We are so close to the finish line when it comes to my new book. So close. My editor and I are deep in the mire of detailed edits (our 2nd or 3rd round, I’ve lost count). I spent the day yesterday looking at the number of time I used such words as “think,” “night,” and “seep” – let’s just say it’s a lot – and coming up with synonyms. I’ve rewritten the Leader’s Guide a few times. I’ve read through the entire manuscript so often I can recite portions of it in my sleep. We are so close. By the end of November or early December, it will be out of our hands and in the production process. We should see signs of the earliest copies by February. We are so close.
Much of my time in this edit phase is ensuring the book provides a safe space: for trauma survivors, for people who have experienced pain, for those who have tough questions for God. That’s the whole purpose of it: to offer safe space in which we can bring our pain to God and begin to experience profound healing. Prayer beads will be our comfy cushions, the soft blankets, the cozy fireplace, the fragrant cinnamon buns – the accessories to help us create and hold this safe space in which to rest, finally, and bask in the warmth of God’s deep love.
Recently, three different events have reinforced the need for safe space in healing. First, several weeks ago a video was released showing a conversation between Donald Trump and Billy Bush. The language they used regarding women was horrendous, resulting in widespread public dialogue on the nature and incidence of sexual assault. Amidst the discussion, Kelly Oxford, a Canadian writer and social media personality, shared her personal stories of sexual assault on Twitter and invited other women to do the same. They did. For fourteen straight hours, women responded with their stories of rape, molestation, harassment, incest, and other forms of sexual violence. At one point, Oxford was getting an average of 50 stories per minute, and in the end, received more than one million testimonies. The response not only underscored the prevalence of sexual assault, but also the power of creating safe space.
A week later, my mom attended a volunteer training with Houston reVision, an organization that offers mentors and other support to kids “on the edge” of gang activity, incarceration, etc. I’m proud to say my parents are both long-time volunteers. In the training, a staff member of the Episcopal Diocese of Texas spoke on the subject of trauma. The goal was to help volunteers recognize how many of the reVision kids had been traumatized, understand the effects it had on their behavior and decisions, and help them create – wait for it – safe space for the kids to share their stories. During the Q&A, my mom shared how several of our family members are sexual assault survivors (in unrelated events), and how shame kept us from sharing our stories. She explained that it was years before we were able to speak our truth. Afterwards, my mom was surprised when a number of people came up to her to share their own stories of trauma and shame. In speaking up and sharing her story, my mom had created safe space for them to share theirs.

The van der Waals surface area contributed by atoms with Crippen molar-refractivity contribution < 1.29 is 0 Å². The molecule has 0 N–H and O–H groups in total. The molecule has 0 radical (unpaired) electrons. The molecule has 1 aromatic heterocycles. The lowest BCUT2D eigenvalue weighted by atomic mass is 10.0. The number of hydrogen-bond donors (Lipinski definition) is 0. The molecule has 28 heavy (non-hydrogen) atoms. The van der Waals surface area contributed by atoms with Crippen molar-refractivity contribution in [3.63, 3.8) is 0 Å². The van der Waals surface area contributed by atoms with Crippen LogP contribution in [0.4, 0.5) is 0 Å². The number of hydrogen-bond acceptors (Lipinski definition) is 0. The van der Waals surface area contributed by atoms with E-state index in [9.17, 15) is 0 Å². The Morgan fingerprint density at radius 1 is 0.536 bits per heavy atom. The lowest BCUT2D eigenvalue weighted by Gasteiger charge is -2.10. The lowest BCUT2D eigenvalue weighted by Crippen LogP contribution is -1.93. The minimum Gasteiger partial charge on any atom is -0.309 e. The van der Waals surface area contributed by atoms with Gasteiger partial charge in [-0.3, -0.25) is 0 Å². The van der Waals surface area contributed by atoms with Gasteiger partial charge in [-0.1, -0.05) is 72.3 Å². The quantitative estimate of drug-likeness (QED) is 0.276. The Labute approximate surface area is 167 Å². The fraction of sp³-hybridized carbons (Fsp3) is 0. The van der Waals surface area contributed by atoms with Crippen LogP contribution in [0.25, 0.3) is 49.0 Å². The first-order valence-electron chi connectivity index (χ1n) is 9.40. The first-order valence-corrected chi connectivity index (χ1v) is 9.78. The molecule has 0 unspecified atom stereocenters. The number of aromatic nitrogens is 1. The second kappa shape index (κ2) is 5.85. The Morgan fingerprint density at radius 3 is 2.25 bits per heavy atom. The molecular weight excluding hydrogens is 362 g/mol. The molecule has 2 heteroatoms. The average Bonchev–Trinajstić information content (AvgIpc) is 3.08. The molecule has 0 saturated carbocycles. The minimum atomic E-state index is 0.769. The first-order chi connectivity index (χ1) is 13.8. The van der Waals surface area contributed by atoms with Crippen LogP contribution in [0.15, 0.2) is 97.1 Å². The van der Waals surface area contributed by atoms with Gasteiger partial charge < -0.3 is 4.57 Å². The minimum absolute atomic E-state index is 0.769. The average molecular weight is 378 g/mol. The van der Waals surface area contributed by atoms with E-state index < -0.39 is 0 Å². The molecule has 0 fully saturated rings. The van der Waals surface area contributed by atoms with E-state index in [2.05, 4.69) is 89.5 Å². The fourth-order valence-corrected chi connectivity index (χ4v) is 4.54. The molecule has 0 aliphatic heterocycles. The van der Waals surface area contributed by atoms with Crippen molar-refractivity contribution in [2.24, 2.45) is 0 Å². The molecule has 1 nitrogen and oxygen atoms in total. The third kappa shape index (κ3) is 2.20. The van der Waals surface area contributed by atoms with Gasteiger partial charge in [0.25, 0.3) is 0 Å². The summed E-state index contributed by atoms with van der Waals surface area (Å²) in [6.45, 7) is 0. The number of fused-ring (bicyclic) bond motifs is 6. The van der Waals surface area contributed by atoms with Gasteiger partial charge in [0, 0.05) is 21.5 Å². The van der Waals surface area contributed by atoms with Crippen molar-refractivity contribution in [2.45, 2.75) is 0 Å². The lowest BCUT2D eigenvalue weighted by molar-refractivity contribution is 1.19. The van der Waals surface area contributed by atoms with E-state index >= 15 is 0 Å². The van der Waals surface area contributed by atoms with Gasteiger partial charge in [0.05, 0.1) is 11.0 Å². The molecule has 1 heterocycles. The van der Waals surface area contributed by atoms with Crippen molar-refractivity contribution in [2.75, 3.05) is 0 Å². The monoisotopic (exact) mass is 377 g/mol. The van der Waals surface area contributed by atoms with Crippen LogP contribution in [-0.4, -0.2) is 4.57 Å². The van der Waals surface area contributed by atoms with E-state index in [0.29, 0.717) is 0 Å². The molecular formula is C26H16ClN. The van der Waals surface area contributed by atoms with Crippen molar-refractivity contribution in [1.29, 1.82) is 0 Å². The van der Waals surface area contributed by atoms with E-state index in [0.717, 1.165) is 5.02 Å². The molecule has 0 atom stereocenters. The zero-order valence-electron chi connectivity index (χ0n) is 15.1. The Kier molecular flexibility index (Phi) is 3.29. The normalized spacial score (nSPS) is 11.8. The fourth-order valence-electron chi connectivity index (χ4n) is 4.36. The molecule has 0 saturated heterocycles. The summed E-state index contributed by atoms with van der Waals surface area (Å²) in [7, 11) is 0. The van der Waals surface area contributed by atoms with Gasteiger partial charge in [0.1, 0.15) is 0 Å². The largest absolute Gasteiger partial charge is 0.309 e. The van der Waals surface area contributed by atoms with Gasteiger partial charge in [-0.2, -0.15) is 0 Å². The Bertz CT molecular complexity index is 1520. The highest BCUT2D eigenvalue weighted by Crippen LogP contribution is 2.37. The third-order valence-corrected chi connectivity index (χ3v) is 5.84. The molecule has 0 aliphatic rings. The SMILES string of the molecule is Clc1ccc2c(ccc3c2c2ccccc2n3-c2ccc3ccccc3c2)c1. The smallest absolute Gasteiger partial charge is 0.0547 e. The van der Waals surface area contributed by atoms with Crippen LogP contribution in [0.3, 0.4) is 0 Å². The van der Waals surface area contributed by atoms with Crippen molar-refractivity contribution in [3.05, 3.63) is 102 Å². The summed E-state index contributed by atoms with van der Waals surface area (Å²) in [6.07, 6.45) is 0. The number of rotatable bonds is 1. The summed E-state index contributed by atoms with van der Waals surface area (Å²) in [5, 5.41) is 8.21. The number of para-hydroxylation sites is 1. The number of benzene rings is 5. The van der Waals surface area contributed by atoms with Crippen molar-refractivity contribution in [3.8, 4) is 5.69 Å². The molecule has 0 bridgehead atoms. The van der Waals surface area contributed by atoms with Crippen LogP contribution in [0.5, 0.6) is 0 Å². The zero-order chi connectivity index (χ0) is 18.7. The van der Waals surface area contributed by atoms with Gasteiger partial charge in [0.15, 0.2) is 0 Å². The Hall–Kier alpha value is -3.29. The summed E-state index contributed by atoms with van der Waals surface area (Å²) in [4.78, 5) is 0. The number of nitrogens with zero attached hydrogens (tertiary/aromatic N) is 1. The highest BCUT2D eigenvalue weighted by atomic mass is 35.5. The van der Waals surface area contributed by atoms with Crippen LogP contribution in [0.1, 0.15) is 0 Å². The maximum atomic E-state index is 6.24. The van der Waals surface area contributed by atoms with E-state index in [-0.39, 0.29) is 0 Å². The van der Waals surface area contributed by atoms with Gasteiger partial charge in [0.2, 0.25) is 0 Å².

Last week, I went to my monthly meeting with soldiers with PTSD. The group had seven men and one woman. As always, I shared my story of trauma, including how the perpetrator threatened me into silence. As I spoke, I noticed the woman – I’ll call her Lisa – leave the room. I worried my story had triggered a memory for her. Indeed, when Lisa returned it was clear she had been crying. After the workshop, she asked to meet with me, where she shared her story of deep childhood trauma. As an adult, Lisa was finally beginning to speak her truth. I said I hoped my story had not caused her too much pain; instead, she explained that it inspired her to continue to share her story and seek healing. I had been able to create safe space for Lisa, and was deeply grateful.
Safe space. If you build it, they will come; if you create it, they will speak their truths. That’s the power and the miracle. Safe space is holy ground, the place where we shed the stories the world has told us and encounter the truth of who God created us to be. And it is desperately needed; almost all of us have need of it at some point or other.
The beauty is that all of us have the power to create safe space: by being open and non-threatening, by setting aside judgement, by listening, by validating.
So my question to you is, what can you do to create safe space for someone?